Camp starts tomorrow, April 1st. So go to the website and sign in and get assigned a cabin.
Hope to see you there. I’ll save you a spot by the campfire and some s’mores.
You only have so many hours in a day. If you have a day job, your time is even more restricted. Your job is non-negotiable. Your sleep time is non-negotiable. That leaves your leisure time.
How do you spend it?
Something in your leisure time has to go to make room for your writing. What is more important to you, the internet, or your writing time? If it is your writing, you will make time for it.
Carve out block of writing time throughout the day. Small writing block are easier to manage than one large block of time.
When to Post
Do you want to post on Monday or Friday? Pick a day that works for you. If you don’t work over the weekend, then pick Friday. If the weekend is prime writing time for you, then pick Monday.
Not sure what to blog about? Do a Google search of blog topics. Keep a list of blog topics on file so you will always have ideas at hand.
15 Popular Blog Topics
1. The inspiration for your current WIP.
2. An author who inspires you.
3. The moment you decided to be a writer.
4. How to deal with stress.
5. When is the best/worst time to write?
6. Review a book that you have read.
7. Fiction: Share your character’s back-story.
8. What do you struggle with as a writer?
9. Write a movie review.
10. Your favorite book growing up.
11. The most valuable writing tips that you have gathered.
12. Who is your writing hero?
13. Fiction: What struggles does your character face?
14. What is your writing ritual?
15. A list of blogger that you follow.
Set a Blogging schedule
You’ve set your priorities
You have a list of blog topics
You’ve carved out writing time
Set your post day and stick to it. Be consistent, your followers will expect it. You can type your blog posts ahead of time, and save them as a drafts. Then, you can publish as needed. You can avoid writers block with your pre-made list of topics. You will never be at a loss for words.
You’ve done all the pre-planning, now write! Be consistent with your schedule. Write daily to get in the habit. Actual writing is the only way to get better at writing. Now go, write, and may the words fly from your fingertips.
Only the Great Ama could wield the Rain Maker mask. Only she could summon the rains giving life to a parched earth. Nera’s Great Ama had the power. Now, Nera’s Ama wielded the power of the mask. Someday, the power would be passed to Nera, as was custom, mother to daughter, down through the ages.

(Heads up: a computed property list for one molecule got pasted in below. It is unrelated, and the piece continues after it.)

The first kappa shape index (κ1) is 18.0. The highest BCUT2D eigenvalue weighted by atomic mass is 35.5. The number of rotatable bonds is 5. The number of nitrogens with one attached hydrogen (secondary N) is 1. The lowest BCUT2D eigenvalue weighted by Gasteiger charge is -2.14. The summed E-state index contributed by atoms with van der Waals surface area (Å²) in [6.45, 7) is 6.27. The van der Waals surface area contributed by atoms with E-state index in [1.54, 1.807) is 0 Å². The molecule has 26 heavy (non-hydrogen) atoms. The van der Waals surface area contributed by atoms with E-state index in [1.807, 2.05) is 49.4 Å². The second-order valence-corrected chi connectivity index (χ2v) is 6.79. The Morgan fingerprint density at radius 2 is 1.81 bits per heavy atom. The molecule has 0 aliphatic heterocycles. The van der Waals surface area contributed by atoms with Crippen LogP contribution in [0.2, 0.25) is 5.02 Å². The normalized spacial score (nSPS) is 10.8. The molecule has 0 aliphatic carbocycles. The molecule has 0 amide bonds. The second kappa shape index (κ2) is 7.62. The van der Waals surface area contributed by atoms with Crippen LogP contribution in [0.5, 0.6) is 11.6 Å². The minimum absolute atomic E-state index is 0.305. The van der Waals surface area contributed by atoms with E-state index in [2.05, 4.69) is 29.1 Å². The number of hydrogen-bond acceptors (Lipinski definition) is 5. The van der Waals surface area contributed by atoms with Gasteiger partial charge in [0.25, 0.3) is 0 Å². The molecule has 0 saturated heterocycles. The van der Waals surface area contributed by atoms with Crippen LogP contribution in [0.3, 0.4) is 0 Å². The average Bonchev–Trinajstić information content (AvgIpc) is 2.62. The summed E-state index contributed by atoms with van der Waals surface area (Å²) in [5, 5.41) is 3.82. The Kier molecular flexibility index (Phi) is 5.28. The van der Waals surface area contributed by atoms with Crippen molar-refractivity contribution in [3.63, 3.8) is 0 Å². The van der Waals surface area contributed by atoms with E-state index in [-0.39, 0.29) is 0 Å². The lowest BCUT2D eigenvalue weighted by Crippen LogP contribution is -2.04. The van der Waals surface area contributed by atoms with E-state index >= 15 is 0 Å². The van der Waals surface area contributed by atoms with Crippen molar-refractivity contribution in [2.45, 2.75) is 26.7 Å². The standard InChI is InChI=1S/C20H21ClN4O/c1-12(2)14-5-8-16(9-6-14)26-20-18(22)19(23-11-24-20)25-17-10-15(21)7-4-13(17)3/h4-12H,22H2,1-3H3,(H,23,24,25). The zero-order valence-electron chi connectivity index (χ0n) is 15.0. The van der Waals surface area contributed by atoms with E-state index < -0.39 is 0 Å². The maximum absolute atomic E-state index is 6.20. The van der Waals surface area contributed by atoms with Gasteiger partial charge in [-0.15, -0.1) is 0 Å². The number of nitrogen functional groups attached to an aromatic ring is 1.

Nera stood by the window of her thatch and mud dwelling. She watched the steady fall of rain as the drops hit the clay, making patterns in the earth, where the water ran in rivulets.
Last season, Nera’s Great Ama, the village Spiritual Leader, died, just before the rains were due. After her death, not a drop of water fell. Nera’s Ama, had taken over as Spiritual leader. But, her inexperience led the villagers to blame her as the cause of the drought.
This season, before the planting time, Nera’s Ama, donned the Rain Maker mask,waiting for the waxing moon cycle, offering the gifts from the villagers and fragrant incense to the gods to save the village from the drought. Last moon cycle, the gods answered her prayers. The rain fell, soaking the parched earth, bringing it to life. But now, the rain continued to fall, with no sign of stopping.
Nera shifted, uncomfortable, as a chill wind blew through the thatch and mud walls. Everything was wet, including her clothes. She pulled at her collar as the fabric clung to her body in a damp embrace. Her teeth chattered as she walked to the stone fire pit hearth.
She knelt by the fire and extended her hands near the crackling flames. Nera felt the warmth slowly work its way from her fingertips into her hands. She listened to the sounds of the pater of rain as it hit the roof and the hiss of the fire as some drops made it past the thatched roof.
She edged closer to the fire, hoping the heat would dry the moisture that clung to her like a second skin. Nera still felt a sense of relief. At least she had not come down with the sickness that was ravaging her village. The children and the elders caught it first, but it was quickly spreading.